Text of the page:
Can a Leader in Offshore Wind Power Succeed in the United States?
London — A little-known Danish company may have some of the answers for tackling climate change.
The Burbo Bank Offshore Wind Farm, operated by Orsted Energy, in Liverpool Bay off the coast of England. Credit: Paul Ellis/Agence France-Presse — Getty Images
Whether it has the impact it hopes will depend in part on its ability to compete with some of the biggest energy companies on the planet.
Over the last three decades, the company, Orsted, has figured out how to build giant wind farms powered by turbines the size of jumbo jets in the shallow waters around northern Europe. These installations generate large streams of clean energy. The electricity they produce also comes at a similar cost to new natural-gas fired plants, according to Deepa Venkateswaran, an analyst at Bernstein, a market research firm. Ms. Venkateswaran said that with many new offshore wind plants expected in the coming years, the cost of building them was likely to continue to fall.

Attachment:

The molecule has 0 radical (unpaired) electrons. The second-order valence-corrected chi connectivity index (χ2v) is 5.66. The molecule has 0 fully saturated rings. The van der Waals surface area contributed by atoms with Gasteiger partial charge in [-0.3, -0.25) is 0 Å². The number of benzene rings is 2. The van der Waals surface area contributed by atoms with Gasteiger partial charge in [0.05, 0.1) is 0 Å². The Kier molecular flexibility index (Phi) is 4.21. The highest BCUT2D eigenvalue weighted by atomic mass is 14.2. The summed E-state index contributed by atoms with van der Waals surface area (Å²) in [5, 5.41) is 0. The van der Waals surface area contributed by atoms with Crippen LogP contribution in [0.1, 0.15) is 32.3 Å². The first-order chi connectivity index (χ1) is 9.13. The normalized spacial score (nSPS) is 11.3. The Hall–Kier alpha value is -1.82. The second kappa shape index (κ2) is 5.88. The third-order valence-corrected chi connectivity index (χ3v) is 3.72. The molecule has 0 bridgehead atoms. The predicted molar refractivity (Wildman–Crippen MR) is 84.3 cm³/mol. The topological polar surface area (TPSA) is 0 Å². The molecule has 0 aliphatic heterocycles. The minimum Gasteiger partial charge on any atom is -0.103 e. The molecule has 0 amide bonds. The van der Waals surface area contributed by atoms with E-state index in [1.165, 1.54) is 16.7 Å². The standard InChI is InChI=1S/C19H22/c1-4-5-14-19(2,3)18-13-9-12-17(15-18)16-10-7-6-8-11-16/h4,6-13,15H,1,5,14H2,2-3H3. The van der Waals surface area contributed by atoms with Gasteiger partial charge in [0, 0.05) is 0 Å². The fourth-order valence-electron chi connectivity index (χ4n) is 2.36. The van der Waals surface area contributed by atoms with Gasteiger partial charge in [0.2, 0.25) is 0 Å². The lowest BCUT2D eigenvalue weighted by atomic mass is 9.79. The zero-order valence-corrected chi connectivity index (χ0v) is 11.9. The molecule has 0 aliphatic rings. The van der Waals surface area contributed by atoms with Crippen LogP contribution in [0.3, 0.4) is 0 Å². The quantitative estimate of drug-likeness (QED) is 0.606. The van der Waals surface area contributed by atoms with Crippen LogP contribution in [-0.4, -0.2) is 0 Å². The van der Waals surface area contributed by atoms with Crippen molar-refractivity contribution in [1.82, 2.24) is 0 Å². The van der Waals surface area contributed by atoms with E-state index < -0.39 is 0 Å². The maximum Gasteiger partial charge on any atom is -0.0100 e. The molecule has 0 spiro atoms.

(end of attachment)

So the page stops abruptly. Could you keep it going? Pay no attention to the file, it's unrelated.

Orsted has captured about 30 percent of the global offshore wind market, which has been largely in Europe, according to Bernstein. That is more than double that of its closest competitor, RWE, the German utility. Orsted estimates that its spinning machines already provide power for the needs of more than 12 million people. [weiter]